Updated: Nov 29, 2021
It seems that with every book I read, my writing style shifts, sometimes in a minor and temporary way, and sometimes in big and long-lasting ways.
Here are some books that played a big role in how I went about writing Specks of Dust.
The Bell Jar by Sylvia Plath: I read this book while I was in Uganda. The way Plath walks the reader through the the difficulty of mental health and the pressure of finding an acceptable place in society were important models for my main protagonist, Umaru.
The Handmaid's Tale by Margaret Atwood: I also read this book while I was in Uganda. Atwood's use of the Bible by characters to justify societal oppression was critical to my own adoption of that strategy.
Go Tell It On the Mountain by James Baldwin: I read this book in Cambodia, while I was writing Specks of Dust. This book was incredibly important to increasing my understanding of the intersection of the Black experience in America with religion, coming of age, and sexuality.
The Poisonwood Bible by Barbara Kingsolver: This book was perhaps most important to me. Kingsolver did an incredible job displaying the history of the Congo and its effects on her characters as well as the cultural barriers between religious Americans and native Africans.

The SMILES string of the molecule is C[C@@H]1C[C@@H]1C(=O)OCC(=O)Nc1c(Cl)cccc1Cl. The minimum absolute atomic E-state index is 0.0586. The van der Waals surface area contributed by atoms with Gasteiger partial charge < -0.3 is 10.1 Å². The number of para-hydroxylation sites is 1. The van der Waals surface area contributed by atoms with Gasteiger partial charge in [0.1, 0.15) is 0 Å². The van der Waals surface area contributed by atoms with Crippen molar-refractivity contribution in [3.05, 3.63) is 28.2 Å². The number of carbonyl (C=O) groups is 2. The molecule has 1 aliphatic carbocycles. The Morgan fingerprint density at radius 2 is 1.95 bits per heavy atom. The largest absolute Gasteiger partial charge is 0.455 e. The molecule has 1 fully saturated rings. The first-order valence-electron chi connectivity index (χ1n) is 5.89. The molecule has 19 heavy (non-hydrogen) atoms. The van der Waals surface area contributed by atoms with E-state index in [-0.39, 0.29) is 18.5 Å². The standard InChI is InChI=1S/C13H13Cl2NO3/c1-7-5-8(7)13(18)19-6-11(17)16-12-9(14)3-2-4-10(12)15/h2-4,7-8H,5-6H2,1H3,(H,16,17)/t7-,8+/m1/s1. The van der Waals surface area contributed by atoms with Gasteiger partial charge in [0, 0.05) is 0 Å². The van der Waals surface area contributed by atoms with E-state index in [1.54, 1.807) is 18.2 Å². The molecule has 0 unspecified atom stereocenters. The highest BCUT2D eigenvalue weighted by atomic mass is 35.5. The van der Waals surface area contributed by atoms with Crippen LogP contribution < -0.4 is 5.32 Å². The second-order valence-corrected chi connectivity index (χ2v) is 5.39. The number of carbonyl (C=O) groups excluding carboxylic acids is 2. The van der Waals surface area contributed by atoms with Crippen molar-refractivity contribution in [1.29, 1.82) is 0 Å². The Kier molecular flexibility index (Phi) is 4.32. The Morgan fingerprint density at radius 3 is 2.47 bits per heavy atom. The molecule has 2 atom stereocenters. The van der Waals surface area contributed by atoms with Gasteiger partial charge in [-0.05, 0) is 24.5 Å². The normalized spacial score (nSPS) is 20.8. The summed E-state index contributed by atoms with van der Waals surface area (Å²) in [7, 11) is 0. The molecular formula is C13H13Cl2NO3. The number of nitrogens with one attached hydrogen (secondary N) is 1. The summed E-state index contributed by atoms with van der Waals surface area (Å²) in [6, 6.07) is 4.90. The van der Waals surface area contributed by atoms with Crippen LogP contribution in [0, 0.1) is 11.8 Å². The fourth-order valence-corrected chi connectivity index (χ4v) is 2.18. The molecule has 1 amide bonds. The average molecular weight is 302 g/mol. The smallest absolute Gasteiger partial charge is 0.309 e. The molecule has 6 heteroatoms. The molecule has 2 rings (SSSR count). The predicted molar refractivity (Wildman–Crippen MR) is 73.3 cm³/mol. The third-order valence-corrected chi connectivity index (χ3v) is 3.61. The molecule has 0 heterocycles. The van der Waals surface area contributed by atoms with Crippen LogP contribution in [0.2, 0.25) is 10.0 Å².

American Pastoral by Philip Roth: Again, I read this book while I was in Uganda. The seamless storytelling as Roth switches between time periods is absolutely exquisite. I also admire how fascinating he can make something as simple as gloves by giving the reader such a thorough and inside-scoop-style description of it.
These were, of course, not the only books that played a role in my development as a writer, even for just Specks of Dust. But as I reflect on my novel, these were the influences that most stuck out to me.